You can certainly skip mobility work, load a few plates on the bar and crush your training without repercussions when you’re first starting out. However, injury and age will eventually catch up with you.

Instead, start incorporating some simple mobility moves for your ankles, hips and shoulders into your training for happier and better-performing body.

1. Ankle mobility

Ankles require a certain amount of dorsiflexion for squatting and deadlifting. You can certainly get away with a lack of dorsiflexion by wearing certain shoes and by putting weight plates underneath your heels while squatting, but if don’t have good ankle mobility, it may catch up with you in terms of an injury or sore knees and hips.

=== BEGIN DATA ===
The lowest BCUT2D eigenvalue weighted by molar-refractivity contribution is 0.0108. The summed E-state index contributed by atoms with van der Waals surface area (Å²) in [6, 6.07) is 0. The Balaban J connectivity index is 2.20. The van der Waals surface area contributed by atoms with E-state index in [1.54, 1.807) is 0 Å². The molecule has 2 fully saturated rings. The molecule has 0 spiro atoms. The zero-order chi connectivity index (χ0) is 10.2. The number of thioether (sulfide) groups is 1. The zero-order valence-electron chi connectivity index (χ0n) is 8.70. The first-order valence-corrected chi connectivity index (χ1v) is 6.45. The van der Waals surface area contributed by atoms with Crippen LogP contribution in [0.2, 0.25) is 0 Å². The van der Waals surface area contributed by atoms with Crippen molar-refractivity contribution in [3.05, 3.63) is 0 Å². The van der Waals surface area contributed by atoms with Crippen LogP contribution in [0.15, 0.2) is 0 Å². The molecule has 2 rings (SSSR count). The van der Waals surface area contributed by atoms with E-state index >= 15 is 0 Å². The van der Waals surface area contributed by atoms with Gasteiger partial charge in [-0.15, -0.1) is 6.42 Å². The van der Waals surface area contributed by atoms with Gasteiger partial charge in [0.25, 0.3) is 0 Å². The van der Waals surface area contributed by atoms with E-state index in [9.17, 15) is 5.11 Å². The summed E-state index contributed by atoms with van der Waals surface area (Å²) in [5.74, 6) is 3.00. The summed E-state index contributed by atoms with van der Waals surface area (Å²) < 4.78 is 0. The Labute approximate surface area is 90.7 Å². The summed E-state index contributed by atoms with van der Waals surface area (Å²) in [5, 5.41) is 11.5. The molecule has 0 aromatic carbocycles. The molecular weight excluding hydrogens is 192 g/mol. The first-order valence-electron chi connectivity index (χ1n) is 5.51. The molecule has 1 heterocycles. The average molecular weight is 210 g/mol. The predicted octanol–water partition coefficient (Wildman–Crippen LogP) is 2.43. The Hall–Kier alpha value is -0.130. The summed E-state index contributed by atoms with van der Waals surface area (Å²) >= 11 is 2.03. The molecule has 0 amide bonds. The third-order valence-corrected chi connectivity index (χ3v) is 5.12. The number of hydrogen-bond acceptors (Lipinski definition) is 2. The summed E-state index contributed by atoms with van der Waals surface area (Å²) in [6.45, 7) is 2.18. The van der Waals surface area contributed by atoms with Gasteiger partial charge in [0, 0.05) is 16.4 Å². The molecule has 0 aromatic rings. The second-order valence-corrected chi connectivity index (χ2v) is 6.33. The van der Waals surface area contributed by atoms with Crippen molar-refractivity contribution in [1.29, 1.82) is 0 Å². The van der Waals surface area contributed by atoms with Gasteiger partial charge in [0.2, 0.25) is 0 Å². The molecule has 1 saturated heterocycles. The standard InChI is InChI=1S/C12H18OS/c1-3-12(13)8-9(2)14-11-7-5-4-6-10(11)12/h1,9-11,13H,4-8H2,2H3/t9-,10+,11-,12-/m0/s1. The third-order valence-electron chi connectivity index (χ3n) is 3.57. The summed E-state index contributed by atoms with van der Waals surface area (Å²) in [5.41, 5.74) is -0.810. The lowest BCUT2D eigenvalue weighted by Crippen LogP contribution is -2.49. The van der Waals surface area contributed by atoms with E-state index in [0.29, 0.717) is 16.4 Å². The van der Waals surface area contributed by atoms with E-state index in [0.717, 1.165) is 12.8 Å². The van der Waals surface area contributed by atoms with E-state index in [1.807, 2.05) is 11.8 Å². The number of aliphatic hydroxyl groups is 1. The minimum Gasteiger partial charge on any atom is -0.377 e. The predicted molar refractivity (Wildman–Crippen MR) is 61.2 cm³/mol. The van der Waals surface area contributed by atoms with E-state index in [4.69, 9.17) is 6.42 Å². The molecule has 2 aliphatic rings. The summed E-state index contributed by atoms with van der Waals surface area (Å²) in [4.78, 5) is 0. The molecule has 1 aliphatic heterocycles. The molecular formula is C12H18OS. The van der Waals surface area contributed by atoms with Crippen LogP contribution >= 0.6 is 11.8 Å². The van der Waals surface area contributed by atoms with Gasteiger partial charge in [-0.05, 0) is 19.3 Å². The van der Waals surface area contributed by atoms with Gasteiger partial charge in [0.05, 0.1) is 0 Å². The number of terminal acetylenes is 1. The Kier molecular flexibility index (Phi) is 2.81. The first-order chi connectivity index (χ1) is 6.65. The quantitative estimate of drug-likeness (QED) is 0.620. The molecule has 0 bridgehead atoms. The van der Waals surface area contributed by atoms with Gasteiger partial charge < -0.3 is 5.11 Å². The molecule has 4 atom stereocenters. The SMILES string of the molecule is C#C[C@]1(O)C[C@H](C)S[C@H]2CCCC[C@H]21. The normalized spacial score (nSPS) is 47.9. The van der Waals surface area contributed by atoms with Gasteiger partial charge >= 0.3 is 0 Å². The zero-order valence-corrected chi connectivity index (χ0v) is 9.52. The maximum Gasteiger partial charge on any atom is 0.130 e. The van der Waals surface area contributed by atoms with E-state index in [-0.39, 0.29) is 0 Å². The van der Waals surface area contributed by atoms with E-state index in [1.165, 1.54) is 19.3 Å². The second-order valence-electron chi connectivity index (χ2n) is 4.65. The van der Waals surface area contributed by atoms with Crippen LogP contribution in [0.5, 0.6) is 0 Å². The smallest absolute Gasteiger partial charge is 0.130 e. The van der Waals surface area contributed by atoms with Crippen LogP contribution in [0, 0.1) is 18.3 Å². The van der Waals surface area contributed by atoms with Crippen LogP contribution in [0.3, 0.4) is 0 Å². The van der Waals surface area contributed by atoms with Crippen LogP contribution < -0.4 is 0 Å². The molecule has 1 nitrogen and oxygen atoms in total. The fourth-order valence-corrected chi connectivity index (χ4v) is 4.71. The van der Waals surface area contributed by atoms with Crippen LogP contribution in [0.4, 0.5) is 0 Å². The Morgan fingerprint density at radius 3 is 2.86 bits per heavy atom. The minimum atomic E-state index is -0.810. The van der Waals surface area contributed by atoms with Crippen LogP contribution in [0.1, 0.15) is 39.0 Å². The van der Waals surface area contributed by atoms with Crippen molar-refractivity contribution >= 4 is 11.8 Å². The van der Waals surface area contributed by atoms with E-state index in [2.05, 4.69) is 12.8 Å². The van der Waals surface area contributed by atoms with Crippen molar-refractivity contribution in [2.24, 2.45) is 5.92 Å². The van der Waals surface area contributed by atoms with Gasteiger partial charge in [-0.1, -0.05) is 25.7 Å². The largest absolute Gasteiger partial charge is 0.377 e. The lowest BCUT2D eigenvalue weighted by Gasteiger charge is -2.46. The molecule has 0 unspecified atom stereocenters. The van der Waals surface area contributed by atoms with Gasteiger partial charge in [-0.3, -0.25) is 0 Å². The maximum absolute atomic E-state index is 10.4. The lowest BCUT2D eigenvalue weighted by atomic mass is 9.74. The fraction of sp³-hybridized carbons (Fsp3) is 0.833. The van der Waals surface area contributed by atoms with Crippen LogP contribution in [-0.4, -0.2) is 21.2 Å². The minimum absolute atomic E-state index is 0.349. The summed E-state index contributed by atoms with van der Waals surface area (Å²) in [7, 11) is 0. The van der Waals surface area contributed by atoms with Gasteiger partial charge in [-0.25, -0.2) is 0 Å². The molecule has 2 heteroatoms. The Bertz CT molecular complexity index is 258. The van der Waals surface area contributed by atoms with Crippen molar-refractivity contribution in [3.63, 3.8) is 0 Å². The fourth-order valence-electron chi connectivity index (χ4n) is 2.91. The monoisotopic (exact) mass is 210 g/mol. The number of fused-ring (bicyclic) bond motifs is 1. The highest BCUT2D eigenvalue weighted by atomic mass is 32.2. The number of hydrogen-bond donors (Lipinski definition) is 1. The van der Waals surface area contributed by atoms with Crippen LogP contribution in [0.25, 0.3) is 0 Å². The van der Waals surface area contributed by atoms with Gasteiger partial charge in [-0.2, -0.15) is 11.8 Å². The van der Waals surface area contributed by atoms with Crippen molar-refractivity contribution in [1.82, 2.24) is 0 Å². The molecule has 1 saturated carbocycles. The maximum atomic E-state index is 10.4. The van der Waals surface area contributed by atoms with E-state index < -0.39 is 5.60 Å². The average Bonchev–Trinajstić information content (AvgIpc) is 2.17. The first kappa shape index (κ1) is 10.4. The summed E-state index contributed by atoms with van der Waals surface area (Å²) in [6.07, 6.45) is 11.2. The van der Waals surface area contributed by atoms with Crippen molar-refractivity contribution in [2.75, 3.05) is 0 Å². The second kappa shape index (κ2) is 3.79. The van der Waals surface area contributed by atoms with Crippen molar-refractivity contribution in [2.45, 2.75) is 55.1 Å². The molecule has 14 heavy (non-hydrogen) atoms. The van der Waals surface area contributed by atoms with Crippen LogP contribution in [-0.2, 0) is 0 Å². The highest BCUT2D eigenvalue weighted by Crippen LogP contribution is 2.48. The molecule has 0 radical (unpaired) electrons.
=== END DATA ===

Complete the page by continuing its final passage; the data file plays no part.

Use this simple test below to see if your ankle mobility is up to snuff.

Did you pass or fail? Either way, start including some of these exercises for better performing ankles.

Knee break ankle mobilization – 8 reps

Rocking ankle mobilization- 8 reps on both legs

Leg swings- 10 reps on both legs

How to include these in your training

You can add these exercises to your warm up as a circuit before you crush your leg training.

For example

1A. Rocking ankle mob

1B. Knee break ankle mob

1C. Leg swings

Or you can add them to your strength training movement for the day.

For example

1A.  Squat or deadlift variation 3-6 reps

1B.  Rocking ankle mobilization 8-10 reps

Or if you’re in the middle of a muscle building phase, you can add a mobilization as a filler exercise.

For example

1A. Lower body exercise 8-12 reps

1B. Upper body exercise 8-12 reps

1C. Knee break ankle mob 8- 10 reps.